One of the biggest strategic decisions faced by defined benefit pension plans is that of choosing an interest rate hedge ratio. This is never a totally straightforward decision, since it involves a tradeoff between competing objectives. The decision is, however, much trickier for some plans than it is for others.
In the latest issue of Russell Investments Communiqué, Bob Collie and I introduce a broad diagnostic that helps to identify the key pressure points. While a hedging decision should be based on comprehensive asset–liability analysis, not just the high–level framework built into this tool, the diagnostic sets the stage by highlighting what are likely to be the most important considerations given a particular plan’s situation.
Four key considerations
The interest rate hedge ratio is a measure of how much interest rate exposure should be built into the asset portfolio to offset the interest rate exposure in the liabilities.
Our diagnostic is based on four key areas of consideration: risk tolerance; funding and accruals; current commitment to liability–driven investing (LDI); and expectations regarding future interest rate movements. These topics are regularly raised in conversations with our clients and are important discussion points for any investment committee to consider.
For plans which are approximately “typical” on all four considerations, there is no obvious need for an immediate change in strategy. Clearly, there may be other factors that may lead to a different conclusion, but, for these plans, the diagnostic does not identify any clear pressure points.
But what if a plan is not typical in one or more regards?
For plans that fall to the left on one or more of the considerations above, an increase in the interest rate hedge ratio may be appropriate. These are plans that are less able than others to take interest rate risk, have less need to do so, have a larger mismatch between assets and liabilities and/or do not anticipate earning a positive return from taking interest rate risk. That points to a need to close the gap between the interest rate exposure in the assets and the liabilities.
Similarly, plans which fall on the right might consider reducing their hedge ratios. However, the application of the diagnostic is not symmetrical, and it takes more to justify a reduction in hedge ratio than to justify an increase. That’s because a moderate or low interest rate hedge ratio already represents a large position, a significant bet that interest rates will rise faster than implied by the forward curve. A high hedge ratio, in contrast, is merely the absence of a bet that interest rates will rise and not (unless the hedge ratio is above 100%) a bet that they will fall.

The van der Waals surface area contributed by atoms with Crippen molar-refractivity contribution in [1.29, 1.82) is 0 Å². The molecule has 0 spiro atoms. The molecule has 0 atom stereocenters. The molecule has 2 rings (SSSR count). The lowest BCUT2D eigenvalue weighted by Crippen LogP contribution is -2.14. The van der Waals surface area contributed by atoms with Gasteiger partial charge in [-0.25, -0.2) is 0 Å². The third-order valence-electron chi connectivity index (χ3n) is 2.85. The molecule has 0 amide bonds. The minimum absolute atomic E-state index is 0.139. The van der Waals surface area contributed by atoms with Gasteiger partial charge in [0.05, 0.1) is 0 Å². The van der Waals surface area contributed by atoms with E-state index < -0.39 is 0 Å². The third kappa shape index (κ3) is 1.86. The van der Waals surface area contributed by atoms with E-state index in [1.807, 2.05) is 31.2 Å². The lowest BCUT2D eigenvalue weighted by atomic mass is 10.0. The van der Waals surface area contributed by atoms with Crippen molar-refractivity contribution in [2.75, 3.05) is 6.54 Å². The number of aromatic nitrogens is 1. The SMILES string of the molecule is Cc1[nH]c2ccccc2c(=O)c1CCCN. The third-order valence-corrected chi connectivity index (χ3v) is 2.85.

More complex situations
The situation is more complicated when a plan falls to the left side of the chart on one or more considerations, and to the right on others.
Consider, for example, the situation where there is a strong view that interest rates will rise, but the plan is on the left with regard to, for example, strength of funding. In this case, increasing the bet on interest rates most likely does not make sense, since the upside from being right is constrained by the possibility of trapped capital. If, on the other hand, there is a strong view that interest rates are likely to fall, then it most likely does make sense to consider increasing the interest rate hedge ratio, even if, for example, the plan is significantly underfunded. This is an example of the asymmetry mentioned above.
And other combinations of characteristics may make the decision even more involved. Some combinations allow considerable flexibility in selecting a preferred approach. Others are more problematic. For example, in the case of a poorly funded plan whose sponsor is very sensitive to risk in the pension plan, a point may be reached where it becomes unrealistic to rely on investment strategy alone to achieve the desired result.
In summary, even though the above diagnostic is just a high-level tool, it offers useful pointers as to the key considerations that are likely to drive a plan’s choice of interest rate hedge ratio.